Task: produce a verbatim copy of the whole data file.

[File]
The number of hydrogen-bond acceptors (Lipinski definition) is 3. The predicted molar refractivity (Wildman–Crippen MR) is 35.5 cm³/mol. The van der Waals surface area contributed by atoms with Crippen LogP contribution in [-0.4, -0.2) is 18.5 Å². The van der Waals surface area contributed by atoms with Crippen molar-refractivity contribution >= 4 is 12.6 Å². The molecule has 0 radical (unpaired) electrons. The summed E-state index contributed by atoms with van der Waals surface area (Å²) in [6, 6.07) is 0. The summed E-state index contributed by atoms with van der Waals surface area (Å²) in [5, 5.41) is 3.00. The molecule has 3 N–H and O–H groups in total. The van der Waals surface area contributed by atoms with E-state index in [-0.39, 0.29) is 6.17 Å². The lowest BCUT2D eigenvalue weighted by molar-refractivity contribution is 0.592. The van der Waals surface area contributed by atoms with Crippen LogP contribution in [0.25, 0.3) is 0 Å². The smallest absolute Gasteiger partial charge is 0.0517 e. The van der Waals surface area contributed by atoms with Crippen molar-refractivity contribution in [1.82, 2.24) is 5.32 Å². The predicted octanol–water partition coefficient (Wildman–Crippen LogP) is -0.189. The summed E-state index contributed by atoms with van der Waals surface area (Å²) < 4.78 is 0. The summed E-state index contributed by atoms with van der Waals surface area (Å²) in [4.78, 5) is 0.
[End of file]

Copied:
The number of hydrogen-bond acceptors (Lipinski definition) is 3. The predicted molar refractivity (Wildman–Crippen MR) is 35.5 cm³/mol. The van der Waals surface area contributed by atoms with Crippen LogP contribution in [-0.4, -0.2) is 18.5 Å². The van der Waals surface area contributed by atoms with Crippen molar-refractivity contribution >= 4 is 12.6 Å². The molecule has 0 radical (unpaired) electrons. The summed E-state index contributed by atoms with van der Waals surface area (Å²) in [6, 6.07) is 0. The summed E-state index contributed by atoms with van der Waals surface area (Å²) in [5, 5.41) is 3.00. The molecule has 3 N–H and O–H groups in total. The van der Waals surface area contributed by atoms with E-state index in [-0.39, 0.29) is 6.17 Å². The lowest BCUT2D eigenvalue weighted by molar-refractivity contribution is 0.592. The van der Waals surface area contributed by atoms with Crippen LogP contribution in [0.25, 0.3) is 0 Å². The smallest absolute Gasteiger partial charge is 0.0517 e. The van der Waals surface area contributed by atoms with Crippen molar-refractivity contribution in [1.82, 2.24) is 5.32 Å². The predicted octanol–water partition coefficient (Wildman–Crippen LogP) is -0.189. The summed E-state index contributed by atoms with van der Waals surface area (Å²) < 4.78 is 0. The summed E-state index contributed by atoms with van der Waals surface area (Å²) in [4.78, 5) is 0.